[tahoe-dev] Resurrecting Mojo Nation
ftn768 at gmail.com
Sat Jun 9 21:07:20 PDT 2012
>> Do you think the more broader scope of Mojo Nation as a platform for
>> market based allocated of computing resources is unworkable in
>> principle or was it just a matter of being too ambitious for its time
>> and/or poorly managed as a project?
>Level 1: Tahoe-LAFS as it currently exists. One set of storage servers
>constitutes a grid. The administrator(s) authorize someone to run a
>storage server by sharing the introducer furl with them. This same act
>is also necessary and sufficient to authorize someone to run a storage
>Level 2: the first results from Brian's imminent Accounting project. ...
>Hey, wait a second. Could we have this conversation on the tahoe-dev
>mailing list? Just subscribe to it and post your question above.
Hello, all. My name is Jack and I am a non-coding Linux geek with an
interest in economics. I was an avid Slashdot reader when the Mojo
Nation project was announced and was very excited by the idea. My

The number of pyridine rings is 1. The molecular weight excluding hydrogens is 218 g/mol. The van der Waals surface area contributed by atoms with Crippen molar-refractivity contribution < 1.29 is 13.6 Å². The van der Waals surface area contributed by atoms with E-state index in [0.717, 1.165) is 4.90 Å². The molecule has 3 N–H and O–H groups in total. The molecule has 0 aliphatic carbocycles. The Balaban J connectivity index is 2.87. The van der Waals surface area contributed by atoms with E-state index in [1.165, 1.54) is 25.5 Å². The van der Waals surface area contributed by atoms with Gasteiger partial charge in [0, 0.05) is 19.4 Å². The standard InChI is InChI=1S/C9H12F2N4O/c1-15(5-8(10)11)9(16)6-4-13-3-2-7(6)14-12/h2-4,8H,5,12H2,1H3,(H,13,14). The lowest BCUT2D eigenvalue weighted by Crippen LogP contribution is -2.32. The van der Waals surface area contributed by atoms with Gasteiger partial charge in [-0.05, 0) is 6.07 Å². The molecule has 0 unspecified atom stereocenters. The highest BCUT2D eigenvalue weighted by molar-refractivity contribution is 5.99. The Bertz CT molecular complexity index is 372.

takeaway from the project was that it was about using market economics
to allocate computing resources. Unfortunately it didn't work out but
parts of it still live on, such as this project.
Recently on the Bitcoin forums the idea came up to form a digital
currency-based filesharing network and that thread
(https://bitcointalk.org/index.php?topic=86384.0) reminded me of MN,
leading to a discussion of whether or not it would be practical to
bring back the idea of a market-based computing resource allocation.
This isn't the first time a combination of Bitcoin and tahoe-lafs has
been suggested but I'd like to ask a different question than just
whether or not is makes sense to use bitcoins to pay people for
storage. Is it practical to go back to the original goal of MN instead
of a limited subset if the reasons for the project's failure are
addressed? From what I can tell the pricing mechanism of MN was broken
because it didn't really have a market. A market needs independent
decision-making agents bidding against each other to resolve
conflicting goals and MN didn't have that. It's not realistic to
expect users to sit in front of a screen all day and daytrade Mojo in
order to achieve price discovery. Now, ten years later, automated
trading algorithms are common so perhaps it would be possible for a
network to use dynamic pricing to allocate hard drive space,
bandwidth, and CPU power.
Are there any fundamental reason why a system like Mojo Nation
couldn't work now that certain capabilities are available that weren't
a decade ago?
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